Speaking yesterday at the Local Government Association conference in Harrogate, Yorkshire, Jeremy Hunt said the Department of Health will publish “the indicative medicine costs” to the National Health Service on packs of all medicines costing more than £20 ($31). They will also be marked “funded by the UK taxpayer.”
Hunt said the move “will not just reduce waste by reminding people of the cost of medicine, but also improve patient care by boosting adherence to drug regimes.”
‘No such thing as free’
Patients pay a flat rate of £8.20 ($12.80) in England for each prescription medicine, and remaining costs are funded by the state. There are payment exemptions for cancer medicines, contraception, and treatments administered in a hospital or doctor’s office. Over 60s, under 16s, pregnant women, and people with certain disabilities or receiving income support also do not pay for their prescriptions. Scotland, Wales and Northern Ireland do not charge patients for prescribed medicines.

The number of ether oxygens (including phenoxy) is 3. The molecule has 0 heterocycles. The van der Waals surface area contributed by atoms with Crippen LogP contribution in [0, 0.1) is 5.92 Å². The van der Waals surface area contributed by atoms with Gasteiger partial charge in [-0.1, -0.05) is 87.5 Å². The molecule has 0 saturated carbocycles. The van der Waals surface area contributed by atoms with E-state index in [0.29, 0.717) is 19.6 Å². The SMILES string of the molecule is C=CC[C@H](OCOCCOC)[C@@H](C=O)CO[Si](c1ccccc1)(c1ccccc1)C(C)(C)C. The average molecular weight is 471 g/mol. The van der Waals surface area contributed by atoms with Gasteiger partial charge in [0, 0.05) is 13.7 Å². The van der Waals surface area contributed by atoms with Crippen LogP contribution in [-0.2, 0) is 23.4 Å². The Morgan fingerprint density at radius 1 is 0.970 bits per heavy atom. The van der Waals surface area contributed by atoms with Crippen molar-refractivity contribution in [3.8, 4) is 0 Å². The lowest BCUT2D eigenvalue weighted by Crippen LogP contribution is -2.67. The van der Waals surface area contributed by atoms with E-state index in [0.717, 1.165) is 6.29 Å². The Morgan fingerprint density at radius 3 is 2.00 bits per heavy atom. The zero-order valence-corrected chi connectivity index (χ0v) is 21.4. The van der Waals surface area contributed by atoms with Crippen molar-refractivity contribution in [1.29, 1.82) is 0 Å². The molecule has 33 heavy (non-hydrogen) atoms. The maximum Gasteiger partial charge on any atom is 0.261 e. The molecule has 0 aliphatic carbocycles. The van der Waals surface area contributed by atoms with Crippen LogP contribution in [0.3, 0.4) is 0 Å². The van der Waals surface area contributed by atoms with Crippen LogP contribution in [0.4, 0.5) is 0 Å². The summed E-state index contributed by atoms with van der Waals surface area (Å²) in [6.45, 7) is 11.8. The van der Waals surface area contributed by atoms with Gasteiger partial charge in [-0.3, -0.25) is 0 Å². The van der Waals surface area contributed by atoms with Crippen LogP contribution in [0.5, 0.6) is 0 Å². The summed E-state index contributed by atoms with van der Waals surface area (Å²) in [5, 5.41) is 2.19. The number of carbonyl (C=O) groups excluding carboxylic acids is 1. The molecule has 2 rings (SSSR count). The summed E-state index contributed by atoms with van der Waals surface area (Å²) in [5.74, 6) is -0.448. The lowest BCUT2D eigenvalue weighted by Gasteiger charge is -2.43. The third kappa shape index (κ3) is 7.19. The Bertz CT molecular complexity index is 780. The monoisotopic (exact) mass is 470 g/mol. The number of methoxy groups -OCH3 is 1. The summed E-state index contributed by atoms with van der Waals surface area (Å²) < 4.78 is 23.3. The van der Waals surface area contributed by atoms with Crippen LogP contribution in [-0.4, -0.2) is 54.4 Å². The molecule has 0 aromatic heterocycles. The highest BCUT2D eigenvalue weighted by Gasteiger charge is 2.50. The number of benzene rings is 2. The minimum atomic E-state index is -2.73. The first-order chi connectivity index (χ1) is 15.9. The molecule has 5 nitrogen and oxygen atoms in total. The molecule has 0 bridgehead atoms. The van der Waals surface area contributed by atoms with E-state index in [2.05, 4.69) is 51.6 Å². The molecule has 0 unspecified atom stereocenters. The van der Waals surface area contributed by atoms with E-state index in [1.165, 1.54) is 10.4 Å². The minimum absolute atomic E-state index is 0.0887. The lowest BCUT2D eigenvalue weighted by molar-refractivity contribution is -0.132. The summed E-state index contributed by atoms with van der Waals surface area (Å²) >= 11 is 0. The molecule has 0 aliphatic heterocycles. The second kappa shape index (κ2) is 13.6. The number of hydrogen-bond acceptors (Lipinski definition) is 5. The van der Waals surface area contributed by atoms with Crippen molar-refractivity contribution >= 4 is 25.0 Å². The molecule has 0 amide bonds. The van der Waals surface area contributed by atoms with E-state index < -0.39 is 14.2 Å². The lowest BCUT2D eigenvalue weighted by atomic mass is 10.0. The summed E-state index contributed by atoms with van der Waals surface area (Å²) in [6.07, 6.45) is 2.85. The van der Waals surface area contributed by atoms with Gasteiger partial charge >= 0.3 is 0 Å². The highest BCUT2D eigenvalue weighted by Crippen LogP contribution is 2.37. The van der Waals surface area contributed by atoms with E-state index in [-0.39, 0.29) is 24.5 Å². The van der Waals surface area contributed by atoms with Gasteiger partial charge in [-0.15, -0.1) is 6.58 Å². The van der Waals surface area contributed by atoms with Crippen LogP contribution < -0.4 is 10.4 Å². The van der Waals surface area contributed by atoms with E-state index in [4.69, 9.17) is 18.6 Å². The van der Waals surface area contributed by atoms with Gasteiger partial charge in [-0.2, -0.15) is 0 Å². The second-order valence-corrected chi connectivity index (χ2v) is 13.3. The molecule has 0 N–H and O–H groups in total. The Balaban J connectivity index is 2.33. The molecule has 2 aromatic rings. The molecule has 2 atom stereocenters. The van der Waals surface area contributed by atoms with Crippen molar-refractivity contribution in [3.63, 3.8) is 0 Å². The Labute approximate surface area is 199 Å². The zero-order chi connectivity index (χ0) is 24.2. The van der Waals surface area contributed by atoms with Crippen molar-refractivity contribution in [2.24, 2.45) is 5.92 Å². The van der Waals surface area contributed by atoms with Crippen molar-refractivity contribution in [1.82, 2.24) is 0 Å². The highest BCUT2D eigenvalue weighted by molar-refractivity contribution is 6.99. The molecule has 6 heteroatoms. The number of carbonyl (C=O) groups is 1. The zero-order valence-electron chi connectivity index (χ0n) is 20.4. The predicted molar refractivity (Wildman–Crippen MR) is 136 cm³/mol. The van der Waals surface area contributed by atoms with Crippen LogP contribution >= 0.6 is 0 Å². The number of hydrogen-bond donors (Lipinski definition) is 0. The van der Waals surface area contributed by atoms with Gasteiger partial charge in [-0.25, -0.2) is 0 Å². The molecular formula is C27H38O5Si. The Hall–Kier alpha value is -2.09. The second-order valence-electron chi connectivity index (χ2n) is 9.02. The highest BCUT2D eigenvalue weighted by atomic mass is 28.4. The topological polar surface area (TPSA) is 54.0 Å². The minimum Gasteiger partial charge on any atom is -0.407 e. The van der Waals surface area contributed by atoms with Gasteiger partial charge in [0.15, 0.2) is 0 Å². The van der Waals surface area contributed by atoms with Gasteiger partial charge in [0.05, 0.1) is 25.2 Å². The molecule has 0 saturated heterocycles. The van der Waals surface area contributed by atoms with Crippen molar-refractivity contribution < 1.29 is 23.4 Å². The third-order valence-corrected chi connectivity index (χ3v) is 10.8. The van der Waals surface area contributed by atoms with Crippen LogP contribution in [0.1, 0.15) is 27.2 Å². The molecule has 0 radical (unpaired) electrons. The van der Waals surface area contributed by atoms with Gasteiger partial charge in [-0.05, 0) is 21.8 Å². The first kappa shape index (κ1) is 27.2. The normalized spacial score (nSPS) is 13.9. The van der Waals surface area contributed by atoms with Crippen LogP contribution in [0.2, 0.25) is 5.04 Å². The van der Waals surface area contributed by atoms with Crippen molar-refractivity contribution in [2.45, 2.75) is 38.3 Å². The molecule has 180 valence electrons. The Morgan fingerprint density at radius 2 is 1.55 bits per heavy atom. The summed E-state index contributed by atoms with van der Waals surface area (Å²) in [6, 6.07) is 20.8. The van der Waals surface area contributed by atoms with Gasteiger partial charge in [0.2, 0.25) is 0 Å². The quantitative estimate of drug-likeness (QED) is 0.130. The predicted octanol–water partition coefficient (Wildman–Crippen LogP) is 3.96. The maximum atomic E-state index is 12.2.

Prime Minister David Cameron’s Conservative government, re-elected in May, is carrying out a programme of public spending cuts intended to reduce the budget deficit, including a decrease in NHS funding.
Jeremy Hunt said in his speech the drug-labelling strategy is part of a plan to have the public take “more personal responsibility for use of precious public resources.”
“There is no such thing as a free health service,” he said, adding “wasted” medicines cost the country £300m ($468m) a year, and “people who use our services need to know that in the end they pay the price for this waste.”
Enthusiasm for the labelling plans was not shared by all the British public.
Twitter users asked the minister if the policy is intended to “shame” NHS patients, one suggesting, “Can we have labels on #NHS services showing how much profit has gone to corporations?”
Hunt said the Department of Health will implement the cost-labelling plan from next year.